Avoid these 4 common mistakes to protect your position in a divorce.
Contested divorces have the potential to become quite bitter, especially in cases where one spouse may not want the divorce. All too often, one or more of the parties will try to gain an advantage for themselves by coming up with what they think is a brilliant plan for gaming the system or intimidating their spouse. However, taking such action can backfire, with potentially serious consequences. Learn about 4 common mistakes often made during the divorce process and why you should avoid them.
Hiding Income from the Courts
One common error divorcing spouses make is to try to hide assets or income from one another in an attempt to influence their property division or support agreements. However, very few individuals have the knowledge or ability to hide assets and income effectively. Simply leaving them off the disclosure list will not work. The deception ends up being uncovered by the other spouse’s attorney and/or forensic accountant, and contempt of court could apply.
Quitting Your Job
Sometimes people get the idea into their heads that they should quit their job (or deliberately get fired) in order to avoid having to pay a high amount of alimony or child support. This is another mistake you want to avoid. If your ex can prove that you have the ability and opportunity to work at the same level of compensation you had previously, you will not escape your support obligations. This strategy can’t be used by a low-earning spouse to secure more support either.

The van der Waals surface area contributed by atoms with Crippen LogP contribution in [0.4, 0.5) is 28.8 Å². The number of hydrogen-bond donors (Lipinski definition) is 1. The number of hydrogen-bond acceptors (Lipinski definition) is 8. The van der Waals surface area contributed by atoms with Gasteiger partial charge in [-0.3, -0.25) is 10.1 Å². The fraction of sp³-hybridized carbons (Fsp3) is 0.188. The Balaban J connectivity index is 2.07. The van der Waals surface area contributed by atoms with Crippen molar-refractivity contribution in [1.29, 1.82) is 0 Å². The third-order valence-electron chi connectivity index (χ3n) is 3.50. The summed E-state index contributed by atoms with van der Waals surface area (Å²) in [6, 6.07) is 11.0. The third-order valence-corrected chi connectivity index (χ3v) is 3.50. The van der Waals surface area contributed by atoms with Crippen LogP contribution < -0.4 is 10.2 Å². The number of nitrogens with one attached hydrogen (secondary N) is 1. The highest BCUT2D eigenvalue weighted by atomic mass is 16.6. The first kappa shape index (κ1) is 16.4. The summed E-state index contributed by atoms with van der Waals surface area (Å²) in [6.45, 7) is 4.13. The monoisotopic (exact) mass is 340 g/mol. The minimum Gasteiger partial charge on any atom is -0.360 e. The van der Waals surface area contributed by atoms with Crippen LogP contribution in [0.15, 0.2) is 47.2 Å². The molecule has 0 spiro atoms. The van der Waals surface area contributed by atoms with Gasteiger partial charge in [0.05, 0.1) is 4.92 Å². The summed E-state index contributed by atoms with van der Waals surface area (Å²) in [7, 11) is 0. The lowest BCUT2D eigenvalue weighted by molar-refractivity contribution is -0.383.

Being Hateful on Social Media
When emotions run high during a divorce, it can be very tempting to vent on social media. However, you need to be very careful about what you say and how you say it. Worst case scenario, making threats that reasonably cause your ex to fear for their safety could expose you to criminal penalties. Even if no criminal charges are brought, you risk having your angry or hateful statements used against you in a custody battle.
Sadly, in some cases spouses resort to emotional or even physical abuse in an attempt to intimidate or frighten their ex into agreeing with their terms for the divorce. This is a huge mistake, as a history of domestic violence would almost certainly affect the outcome of your case if your spouse decided to pursue litigation. You might lose custody of your kids as well as the right to receive alimony from the abused spouse. Plus, you could face criminal prosecution.
Get Expert Advice Now
If you want to learn more about what you can do to protect your rights and interests in a divorce case, reach out to experienced divorce attorney Torrence L. Howell today.